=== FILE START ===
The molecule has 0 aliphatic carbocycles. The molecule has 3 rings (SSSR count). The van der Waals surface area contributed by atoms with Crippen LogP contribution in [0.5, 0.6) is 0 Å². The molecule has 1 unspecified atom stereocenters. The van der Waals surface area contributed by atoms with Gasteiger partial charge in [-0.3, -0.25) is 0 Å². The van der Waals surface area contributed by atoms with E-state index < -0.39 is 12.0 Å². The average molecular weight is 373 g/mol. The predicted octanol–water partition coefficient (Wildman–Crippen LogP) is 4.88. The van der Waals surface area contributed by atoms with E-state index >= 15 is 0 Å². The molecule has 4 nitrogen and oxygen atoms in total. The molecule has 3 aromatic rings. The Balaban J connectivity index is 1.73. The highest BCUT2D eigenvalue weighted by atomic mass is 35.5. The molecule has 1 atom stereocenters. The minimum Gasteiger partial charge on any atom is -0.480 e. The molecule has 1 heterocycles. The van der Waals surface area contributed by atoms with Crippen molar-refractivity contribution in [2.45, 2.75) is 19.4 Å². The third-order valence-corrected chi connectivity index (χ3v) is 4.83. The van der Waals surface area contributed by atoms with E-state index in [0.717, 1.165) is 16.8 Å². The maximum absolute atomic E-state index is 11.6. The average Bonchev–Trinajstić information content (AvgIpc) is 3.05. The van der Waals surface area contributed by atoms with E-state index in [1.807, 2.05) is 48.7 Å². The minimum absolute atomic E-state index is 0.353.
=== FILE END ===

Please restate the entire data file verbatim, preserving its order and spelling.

The molecule has 0 aliphatic carbocycles. The molecule has 3 rings (SSSR count). The van der Waals surface area contributed by atoms with Crippen LogP contribution in [0.5, 0.6) is 0 Å². The molecule has 1 unspecified atom stereocenters. The van der Waals surface area contributed by atoms with Gasteiger partial charge in [-0.3, -0.25) is 0 Å². The van der Waals surface area contributed by atoms with E-state index < -0.39 is 12.0 Å². The average molecular weight is 373 g/mol. The predicted octanol–water partition coefficient (Wildman–Crippen LogP) is 4.88. The van der Waals surface area contributed by atoms with E-state index >= 15 is 0 Å². The molecule has 4 nitrogen and oxygen atoms in total. The molecule has 3 aromatic rings. The Balaban J connectivity index is 1.73. The highest BCUT2D eigenvalue weighted by atomic mass is 35.5. The molecule has 1 atom stereocenters. The minimum Gasteiger partial charge on any atom is -0.480 e. The molecule has 1 heterocycles. The van der Waals surface area contributed by atoms with Crippen molar-refractivity contribution in [2.45, 2.75) is 19.4 Å². The third-order valence-corrected chi connectivity index (χ3v) is 4.83. The van der Waals surface area contributed by atoms with E-state index in [0.717, 1.165) is 16.8 Å². The maximum absolute atomic E-state index is 11.6. The average Bonchev–Trinajstić information content (AvgIpc) is 3.05. The van der Waals surface area contributed by atoms with E-state index in [1.807, 2.05) is 48.7 Å². The minimum absolute atomic E-state index is 0.353.